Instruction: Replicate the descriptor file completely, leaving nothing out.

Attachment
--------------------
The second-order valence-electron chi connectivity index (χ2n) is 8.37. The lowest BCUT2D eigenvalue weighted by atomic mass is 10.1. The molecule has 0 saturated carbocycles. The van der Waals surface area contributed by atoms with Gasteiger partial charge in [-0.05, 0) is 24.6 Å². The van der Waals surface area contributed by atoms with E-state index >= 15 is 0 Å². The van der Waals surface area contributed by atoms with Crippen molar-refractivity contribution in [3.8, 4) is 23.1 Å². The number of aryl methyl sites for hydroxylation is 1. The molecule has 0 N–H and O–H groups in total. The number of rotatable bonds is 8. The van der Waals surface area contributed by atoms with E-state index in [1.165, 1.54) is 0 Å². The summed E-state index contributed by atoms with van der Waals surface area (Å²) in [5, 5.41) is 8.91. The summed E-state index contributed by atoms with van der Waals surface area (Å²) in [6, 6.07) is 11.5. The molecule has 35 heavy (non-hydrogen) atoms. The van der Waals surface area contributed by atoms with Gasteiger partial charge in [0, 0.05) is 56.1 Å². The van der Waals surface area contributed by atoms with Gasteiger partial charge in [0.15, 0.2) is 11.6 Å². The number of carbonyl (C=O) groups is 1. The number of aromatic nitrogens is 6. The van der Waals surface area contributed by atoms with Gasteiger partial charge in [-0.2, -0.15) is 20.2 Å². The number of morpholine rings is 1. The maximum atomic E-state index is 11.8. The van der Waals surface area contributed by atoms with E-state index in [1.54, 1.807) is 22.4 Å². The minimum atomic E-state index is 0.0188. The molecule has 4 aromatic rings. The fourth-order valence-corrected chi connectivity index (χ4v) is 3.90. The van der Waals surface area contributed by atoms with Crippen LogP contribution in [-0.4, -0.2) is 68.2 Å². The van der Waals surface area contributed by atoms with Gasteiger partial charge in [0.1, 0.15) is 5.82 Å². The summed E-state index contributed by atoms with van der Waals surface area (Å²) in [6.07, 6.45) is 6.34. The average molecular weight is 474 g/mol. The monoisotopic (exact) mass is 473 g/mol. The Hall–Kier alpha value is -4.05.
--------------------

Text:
The second-order valence-electron chi connectivity index (χ2n) is 8.37. The lowest BCUT2D eigenvalue weighted by atomic mass is 10.1. The molecule has 0 saturated carbocycles. The van der Waals surface area contributed by atoms with Gasteiger partial charge in [-0.05, 0) is 24.6 Å². The van der Waals surface area contributed by atoms with E-state index >= 15 is 0 Å². The van der Waals surface area contributed by atoms with Crippen molar-refractivity contribution in [3.8, 4) is 23.1 Å². The number of aryl methyl sites for hydroxylation is 1. The molecule has 0 N–H and O–H groups in total. The number of rotatable bonds is 8. The van der Waals surface area contributed by atoms with E-state index in [1.165, 1.54) is 0 Å². The summed E-state index contributed by atoms with van der Waals surface area (Å²) in [5, 5.41) is 8.91. The summed E-state index contributed by atoms with van der Waals surface area (Å²) in [6, 6.07) is 11.5. The molecule has 35 heavy (non-hydrogen) atoms. The van der Waals surface area contributed by atoms with Gasteiger partial charge in [0, 0.05) is 56.1 Å². The van der Waals surface area contributed by atoms with Gasteiger partial charge in [0.15, 0.2) is 11.6 Å². The number of carbonyl (C=O) groups is 1. The number of aromatic nitrogens is 6. The van der Waals surface area contributed by atoms with Gasteiger partial charge in [-0.2, -0.15) is 20.2 Å². The number of morpholine rings is 1. The maximum atomic E-state index is 11.8. The van der Waals surface area contributed by atoms with E-state index in [1.54, 1.807) is 22.4 Å². The minimum atomic E-state index is 0.0188. The molecule has 4 aromatic rings. The fourth-order valence-corrected chi connectivity index (χ4v) is 3.90. The van der Waals surface area contributed by atoms with Crippen LogP contribution in [-0.4, -0.2) is 68.2 Å². The van der Waals surface area contributed by atoms with Gasteiger partial charge in [0.1, 0.15) is 5.82 Å². The summed E-state index contributed by atoms with van der Waals surface area (Å²) in [6.07, 6.45) is 6.34. The average molecular weight is 474 g/mol. The monoisotopic (exact) mass is 473 g/mol. The Hall–Kier alpha value is -4.05.